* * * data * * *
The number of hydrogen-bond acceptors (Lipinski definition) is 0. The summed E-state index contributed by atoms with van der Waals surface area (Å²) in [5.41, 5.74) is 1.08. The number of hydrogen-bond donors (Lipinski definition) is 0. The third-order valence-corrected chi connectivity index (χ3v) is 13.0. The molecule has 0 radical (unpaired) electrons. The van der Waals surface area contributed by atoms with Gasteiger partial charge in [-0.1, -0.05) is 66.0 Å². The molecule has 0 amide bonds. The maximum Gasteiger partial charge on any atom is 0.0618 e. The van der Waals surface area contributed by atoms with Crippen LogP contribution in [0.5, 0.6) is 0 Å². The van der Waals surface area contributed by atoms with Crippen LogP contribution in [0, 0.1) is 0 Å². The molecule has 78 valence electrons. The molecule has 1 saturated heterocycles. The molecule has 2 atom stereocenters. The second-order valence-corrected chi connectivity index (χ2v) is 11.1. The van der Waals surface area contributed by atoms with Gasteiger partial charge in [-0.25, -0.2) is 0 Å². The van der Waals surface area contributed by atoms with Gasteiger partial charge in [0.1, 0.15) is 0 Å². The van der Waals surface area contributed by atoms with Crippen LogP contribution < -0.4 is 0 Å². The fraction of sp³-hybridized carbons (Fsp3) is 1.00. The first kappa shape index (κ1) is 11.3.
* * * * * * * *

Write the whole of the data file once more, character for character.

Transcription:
The number of hydrogen-bond acceptors (Lipinski definition) is 0. The summed E-state index contributed by atoms with van der Waals surface area (Å²) in [5.41, 5.74) is 1.08. The number of hydrogen-bond donors (Lipinski definition) is 0. The third-order valence-corrected chi connectivity index (χ3v) is 13.0. The molecule has 0 radical (unpaired) electrons. The van der Waals surface area contributed by atoms with Gasteiger partial charge in [-0.1, -0.05) is 66.0 Å². The molecule has 0 amide bonds. The maximum Gasteiger partial charge on any atom is 0.0618 e. The van der Waals surface area contributed by atoms with Crippen LogP contribution in [0.5, 0.6) is 0 Å². The van der Waals surface area contributed by atoms with Crippen LogP contribution in [0, 0.1) is 0 Å². The molecule has 78 valence electrons. The molecule has 1 saturated heterocycles. The molecule has 2 atom stereocenters. The second-order valence-corrected chi connectivity index (χ2v) is 11.1. The van der Waals surface area contributed by atoms with Gasteiger partial charge in [-0.25, -0.2) is 0 Å². The van der Waals surface area contributed by atoms with Gasteiger partial charge in [0.1, 0.15) is 0 Å². The van der Waals surface area contributed by atoms with Crippen LogP contribution < -0.4 is 0 Å². The fraction of sp³-hybridized carbons (Fsp3) is 1.00. The first kappa shape index (κ1) is 11.3.